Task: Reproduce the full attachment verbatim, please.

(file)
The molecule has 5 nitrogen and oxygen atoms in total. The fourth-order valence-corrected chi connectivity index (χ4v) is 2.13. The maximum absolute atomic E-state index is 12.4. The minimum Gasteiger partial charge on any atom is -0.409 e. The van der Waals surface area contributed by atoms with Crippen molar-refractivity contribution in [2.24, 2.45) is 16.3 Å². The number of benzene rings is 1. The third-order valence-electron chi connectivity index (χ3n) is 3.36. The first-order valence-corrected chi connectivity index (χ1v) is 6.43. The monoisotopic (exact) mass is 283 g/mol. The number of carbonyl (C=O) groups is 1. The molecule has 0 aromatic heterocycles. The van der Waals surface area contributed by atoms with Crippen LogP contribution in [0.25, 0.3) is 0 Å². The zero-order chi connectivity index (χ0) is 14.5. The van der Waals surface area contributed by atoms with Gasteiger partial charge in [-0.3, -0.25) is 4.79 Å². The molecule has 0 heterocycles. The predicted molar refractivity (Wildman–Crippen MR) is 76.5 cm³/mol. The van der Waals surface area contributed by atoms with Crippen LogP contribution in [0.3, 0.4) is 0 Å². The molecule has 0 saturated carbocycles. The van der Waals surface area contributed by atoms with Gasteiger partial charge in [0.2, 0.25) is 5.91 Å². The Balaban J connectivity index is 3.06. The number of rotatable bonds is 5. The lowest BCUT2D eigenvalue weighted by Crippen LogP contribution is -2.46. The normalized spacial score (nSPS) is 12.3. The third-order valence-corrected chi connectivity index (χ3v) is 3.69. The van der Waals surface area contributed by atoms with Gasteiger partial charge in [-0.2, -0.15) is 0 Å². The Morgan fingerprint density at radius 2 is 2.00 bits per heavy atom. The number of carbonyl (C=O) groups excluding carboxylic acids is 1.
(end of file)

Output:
The molecule has 5 nitrogen and oxygen atoms in total. The fourth-order valence-corrected chi connectivity index (χ4v) is 2.13. The maximum absolute atomic E-state index is 12.4. The minimum Gasteiger partial charge on any atom is -0.409 e. The van der Waals surface area contributed by atoms with Crippen molar-refractivity contribution in [2.24, 2.45) is 16.3 Å². The number of benzene rings is 1. The third-order valence-electron chi connectivity index (χ3n) is 3.36. The first-order valence-corrected chi connectivity index (χ1v) is 6.43. The monoisotopic (exact) mass is 283 g/mol. The number of carbonyl (C=O) groups is 1. The molecule has 0 aromatic heterocycles. The van der Waals surface area contributed by atoms with Crippen LogP contribution in [0.25, 0.3) is 0 Å². The zero-order chi connectivity index (χ0) is 14.5. The van der Waals surface area contributed by atoms with Gasteiger partial charge in [-0.3, -0.25) is 4.79 Å². The molecule has 0 heterocycles. The predicted molar refractivity (Wildman–Crippen MR) is 76.5 cm³/mol. The van der Waals surface area contributed by atoms with Crippen LogP contribution in [0.3, 0.4) is 0 Å². The molecule has 0 saturated carbocycles. The van der Waals surface area contributed by atoms with Gasteiger partial charge in [0.2, 0.25) is 5.91 Å². The Balaban J connectivity index is 3.06. The number of rotatable bonds is 5. The lowest BCUT2D eigenvalue weighted by Crippen LogP contribution is -2.46. The normalized spacial score (nSPS) is 12.3. The third-order valence-corrected chi connectivity index (χ3v) is 3.69. The van der Waals surface area contributed by atoms with Gasteiger partial charge in [-0.2, -0.15) is 0 Å². The Morgan fingerprint density at radius 2 is 2.00 bits per heavy atom. The number of carbonyl (C=O) groups excluding carboxylic acids is 1.